Devotees of acupuncture say the alternative therapy can relieve pain and treat conditions ranging from depression to addiction to gastrointestinal disorders. But it has always been difficult to measure acupuncture’s efficacy, particularly in real time, as the patient is being treated.
New technology developed at Korea Advanced Institute of Science and Technology (KAIST) aims to make acupuncture more productive by pairing needles with small polyester patches outfitted with silicon chips and wireless technology. KAIST researchers say this “smart acupuncture” system can track patient responses in real time–via simple software–at a low cost of around $10.
KAIST student Kiseok Song thought up smart acupuncture while nursing a soccer injury. He received electro-acupuncture, which combines acupuncture and electrical stimulation, on his ankle but, as a science and engineering student might be, was frustrated by the lack of objective data about the treatment.
In conventional electro-acupuncture, which was popularized in the 1970s, wires run from an external power supply and connect to acupuncture needles with clips. Acupuncturists use the wires to deliver electrical stimulation via the needles. The electric current removes the need to manually flick or twist acupuncture needles to maximize the treatment’s effects. But some purists complain that the weight of the clips and wires can bend and shift slender acupuncture needles. And the many parts make the overall system bulky and pricy.
Song had already been developing electro-acupuncture technology for his electrical engineering PhD In 2010, he decided to apply his engineering skills to show the “real-time status” of a patient’s electro-acupuncture treatment.
After two years of tinkering, Song came up with a smart acupuncture system that replaces electro-acupuncture’s heavy wires, clips, and external power supply with wirelessly connected patches. Practitioners place the lightweight patches wherever they wish to treat their patients and connect the patches to acupuncture needles via conductive thread and Velcro. Small batteries on the patches power the needles through integrated circuits, transforming them into electric needles. The patches, which are about the size of a dollar coin, wirelessly measure the patients’ reactions and send data to tracking programs that run on a smartphone or computer.
The goal is to modernize acupuncture in a way that preserves its basic methodology. Applications range from medical treatments (pain relief, muscular diseases, nervous diseases, skin diseases) to non-medical (obesity and skin care). “Regular acupuncture is very one-sided,” notes KAIST Professor Hoi-Jun Yoo, who oversees Song’s research. “Practitioners remove their needles after 30 minutes, but there is no way to quantify the quality of treatment.”
In this new smart acupuncture, both practitioners and patients can receive data feedback. Each patch features a multimodal sensor designed by Song that measures electromyography (EMG), the electrical activity of muscles. Acupuncturists can monitor their patients’ EMG signals and body temperature on computers or phones and modify the electric current to achieve the desired result; patients can see that the needles are having some real physiological effect. Yoo and Song say the real-time monitoring should also make electro-acupuncture safer and more effective than ever before.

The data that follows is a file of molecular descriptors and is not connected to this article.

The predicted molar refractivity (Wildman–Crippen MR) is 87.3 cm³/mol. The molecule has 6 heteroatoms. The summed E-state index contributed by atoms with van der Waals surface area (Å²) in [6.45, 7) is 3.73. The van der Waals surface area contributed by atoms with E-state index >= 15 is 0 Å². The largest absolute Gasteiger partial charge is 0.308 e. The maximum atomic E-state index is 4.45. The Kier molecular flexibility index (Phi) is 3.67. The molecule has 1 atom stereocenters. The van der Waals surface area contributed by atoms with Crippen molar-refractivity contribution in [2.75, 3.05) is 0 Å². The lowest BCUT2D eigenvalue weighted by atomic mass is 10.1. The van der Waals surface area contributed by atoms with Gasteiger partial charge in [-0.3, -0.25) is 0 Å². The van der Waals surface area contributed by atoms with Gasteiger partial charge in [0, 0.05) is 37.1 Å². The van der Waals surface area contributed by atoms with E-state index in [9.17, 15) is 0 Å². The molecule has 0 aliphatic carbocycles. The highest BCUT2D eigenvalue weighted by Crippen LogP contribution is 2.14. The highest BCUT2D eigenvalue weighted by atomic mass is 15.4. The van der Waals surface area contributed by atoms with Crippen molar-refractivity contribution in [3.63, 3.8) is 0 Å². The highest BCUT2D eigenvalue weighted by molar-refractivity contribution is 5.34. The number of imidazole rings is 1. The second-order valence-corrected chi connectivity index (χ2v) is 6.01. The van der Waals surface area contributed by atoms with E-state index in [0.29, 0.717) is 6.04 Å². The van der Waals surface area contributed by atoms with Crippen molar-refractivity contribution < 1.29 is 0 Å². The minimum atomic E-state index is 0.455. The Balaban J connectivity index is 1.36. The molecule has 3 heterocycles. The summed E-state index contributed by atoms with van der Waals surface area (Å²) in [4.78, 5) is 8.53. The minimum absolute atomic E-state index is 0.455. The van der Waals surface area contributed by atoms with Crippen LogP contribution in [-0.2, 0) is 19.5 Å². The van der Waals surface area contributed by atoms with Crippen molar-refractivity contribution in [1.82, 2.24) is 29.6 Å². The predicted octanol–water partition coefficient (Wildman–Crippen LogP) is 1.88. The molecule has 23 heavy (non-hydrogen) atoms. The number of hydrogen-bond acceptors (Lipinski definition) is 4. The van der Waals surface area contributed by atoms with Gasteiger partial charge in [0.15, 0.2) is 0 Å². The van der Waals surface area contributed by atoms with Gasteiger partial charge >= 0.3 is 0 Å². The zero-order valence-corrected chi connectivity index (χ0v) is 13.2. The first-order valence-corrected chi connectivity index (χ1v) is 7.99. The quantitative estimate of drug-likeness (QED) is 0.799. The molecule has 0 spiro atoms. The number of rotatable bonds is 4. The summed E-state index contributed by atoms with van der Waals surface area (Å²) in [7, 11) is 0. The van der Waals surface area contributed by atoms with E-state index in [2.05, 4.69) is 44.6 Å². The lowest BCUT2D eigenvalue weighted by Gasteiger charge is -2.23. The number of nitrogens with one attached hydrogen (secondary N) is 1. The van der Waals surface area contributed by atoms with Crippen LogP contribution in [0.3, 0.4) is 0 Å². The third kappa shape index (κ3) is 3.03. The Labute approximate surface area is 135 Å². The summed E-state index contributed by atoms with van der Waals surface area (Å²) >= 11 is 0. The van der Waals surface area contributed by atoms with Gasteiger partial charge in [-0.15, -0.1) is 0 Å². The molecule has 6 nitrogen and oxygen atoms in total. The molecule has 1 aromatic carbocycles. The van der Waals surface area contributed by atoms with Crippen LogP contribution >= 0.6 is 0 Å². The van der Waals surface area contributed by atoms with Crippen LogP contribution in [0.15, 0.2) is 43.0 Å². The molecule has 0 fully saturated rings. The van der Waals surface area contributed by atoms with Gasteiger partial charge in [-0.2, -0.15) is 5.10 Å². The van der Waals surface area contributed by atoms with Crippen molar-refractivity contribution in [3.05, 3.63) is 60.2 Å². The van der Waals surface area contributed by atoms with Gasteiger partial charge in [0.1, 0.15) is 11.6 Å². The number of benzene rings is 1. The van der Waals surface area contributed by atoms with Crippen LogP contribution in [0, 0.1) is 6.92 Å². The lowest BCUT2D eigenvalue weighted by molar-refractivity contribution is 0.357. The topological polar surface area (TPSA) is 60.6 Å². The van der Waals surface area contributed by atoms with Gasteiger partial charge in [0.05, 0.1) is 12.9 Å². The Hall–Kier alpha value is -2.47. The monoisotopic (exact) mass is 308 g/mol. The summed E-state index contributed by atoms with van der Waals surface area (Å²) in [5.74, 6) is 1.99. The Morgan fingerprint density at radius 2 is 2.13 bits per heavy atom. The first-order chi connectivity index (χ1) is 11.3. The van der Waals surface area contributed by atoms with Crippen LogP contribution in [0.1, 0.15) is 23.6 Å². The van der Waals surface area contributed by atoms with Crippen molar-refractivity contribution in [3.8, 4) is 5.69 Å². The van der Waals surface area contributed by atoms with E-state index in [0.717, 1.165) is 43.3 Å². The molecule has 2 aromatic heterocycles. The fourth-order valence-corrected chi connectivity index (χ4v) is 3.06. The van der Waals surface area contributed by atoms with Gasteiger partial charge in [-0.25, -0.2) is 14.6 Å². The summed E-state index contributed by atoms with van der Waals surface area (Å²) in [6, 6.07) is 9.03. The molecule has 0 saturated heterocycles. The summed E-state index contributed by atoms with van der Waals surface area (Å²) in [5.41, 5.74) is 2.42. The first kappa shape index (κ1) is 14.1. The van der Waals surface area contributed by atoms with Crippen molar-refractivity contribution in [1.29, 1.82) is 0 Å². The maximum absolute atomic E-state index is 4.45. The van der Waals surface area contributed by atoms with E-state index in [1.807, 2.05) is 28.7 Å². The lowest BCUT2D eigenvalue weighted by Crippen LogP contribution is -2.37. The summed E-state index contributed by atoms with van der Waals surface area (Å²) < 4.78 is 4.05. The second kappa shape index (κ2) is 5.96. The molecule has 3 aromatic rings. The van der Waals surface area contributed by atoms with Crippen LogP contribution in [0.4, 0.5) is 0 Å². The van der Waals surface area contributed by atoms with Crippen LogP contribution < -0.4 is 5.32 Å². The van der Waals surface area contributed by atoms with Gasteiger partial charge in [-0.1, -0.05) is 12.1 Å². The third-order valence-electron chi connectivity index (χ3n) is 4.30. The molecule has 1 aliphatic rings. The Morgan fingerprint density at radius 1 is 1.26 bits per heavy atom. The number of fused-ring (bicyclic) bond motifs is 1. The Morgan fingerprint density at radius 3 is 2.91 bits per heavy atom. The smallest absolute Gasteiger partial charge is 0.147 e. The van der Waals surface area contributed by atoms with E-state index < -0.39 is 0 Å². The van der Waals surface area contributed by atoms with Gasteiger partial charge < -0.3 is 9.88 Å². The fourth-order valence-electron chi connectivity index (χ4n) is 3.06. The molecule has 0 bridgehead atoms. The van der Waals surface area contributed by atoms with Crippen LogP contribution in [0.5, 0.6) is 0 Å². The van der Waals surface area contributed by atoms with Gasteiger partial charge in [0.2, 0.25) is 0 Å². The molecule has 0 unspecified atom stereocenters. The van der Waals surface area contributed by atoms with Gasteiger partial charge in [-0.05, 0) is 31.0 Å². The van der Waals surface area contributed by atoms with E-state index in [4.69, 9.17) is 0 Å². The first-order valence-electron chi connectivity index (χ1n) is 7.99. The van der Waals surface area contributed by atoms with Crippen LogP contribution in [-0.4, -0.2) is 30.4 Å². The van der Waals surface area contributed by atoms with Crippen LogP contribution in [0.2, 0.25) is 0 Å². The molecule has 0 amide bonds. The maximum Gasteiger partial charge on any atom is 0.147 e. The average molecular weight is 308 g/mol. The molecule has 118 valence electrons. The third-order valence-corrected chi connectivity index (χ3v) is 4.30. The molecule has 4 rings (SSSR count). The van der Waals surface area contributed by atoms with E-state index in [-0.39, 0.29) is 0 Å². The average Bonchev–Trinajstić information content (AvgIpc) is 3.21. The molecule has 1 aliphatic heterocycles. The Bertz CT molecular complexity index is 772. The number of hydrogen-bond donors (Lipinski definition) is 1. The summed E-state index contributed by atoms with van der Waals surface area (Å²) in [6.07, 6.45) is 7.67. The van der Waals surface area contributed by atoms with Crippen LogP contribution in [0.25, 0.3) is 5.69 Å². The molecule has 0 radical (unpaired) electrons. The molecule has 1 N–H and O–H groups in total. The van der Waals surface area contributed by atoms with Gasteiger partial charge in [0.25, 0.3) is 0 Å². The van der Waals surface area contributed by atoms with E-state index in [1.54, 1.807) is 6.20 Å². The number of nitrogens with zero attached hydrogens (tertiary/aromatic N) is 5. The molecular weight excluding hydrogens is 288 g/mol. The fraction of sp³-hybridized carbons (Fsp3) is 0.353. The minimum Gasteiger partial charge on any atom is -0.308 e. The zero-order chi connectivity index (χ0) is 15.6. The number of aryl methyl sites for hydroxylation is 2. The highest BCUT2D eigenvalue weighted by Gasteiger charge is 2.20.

Smart acupuncture will also be much cheaper than current electro-acupuncture. Conventional electro-acupuncture relies on control consoles to manage the needles’ electric voltage. Those controllers typically cost around $1,000, according to Yoo. He says the smart acupuncture system, which replaces controllers with wireless control software, will cost about $10 per patch.
To further drive down costs, Song’s EMG tracking software can replace the pricy oscilloscopes acupuncturists typically use to display EMG signals. And since the smart acupuncture patch has a removable battery and a covered chip, it is water-resistant and could be re-used by the same patient.
The low cost and high portability of smart acupuncture has Yoo and Song hoping for international adoption. For maximum energy efficiency and affordability, smart acupuncture employs the human body (instead of wireless technologies like Bluetooth or Zigbee) to transmit signals, a communication method known as body area network or body channel communication. The setup makes it possible to deliver electro-acupuncture without special facilities, which could make it attractive to developing countries and new practitioners.
Yoo contends that a number of acupuncturists will see the benefits, regardless of age or nationality, because the system is easy to use. “People normally think of semiconductor technology as very advanced but this is a friendly application,” he says. Though acupuncture is still most prevalent in East Asian countries like China and Korea, Yoo and Song say they have received queries about the system from the U.S. and Europe. The U.S. is estimated to have more than 10,000 certified acupuncturists.
Widespread access to smart acupuncture is a few months off, as KAIST is still negotiating how to mass-produce the components. Yoo says the school is talking to business partners including acupuncture needle manufacturers and expects the system to be commercialized in early 2013.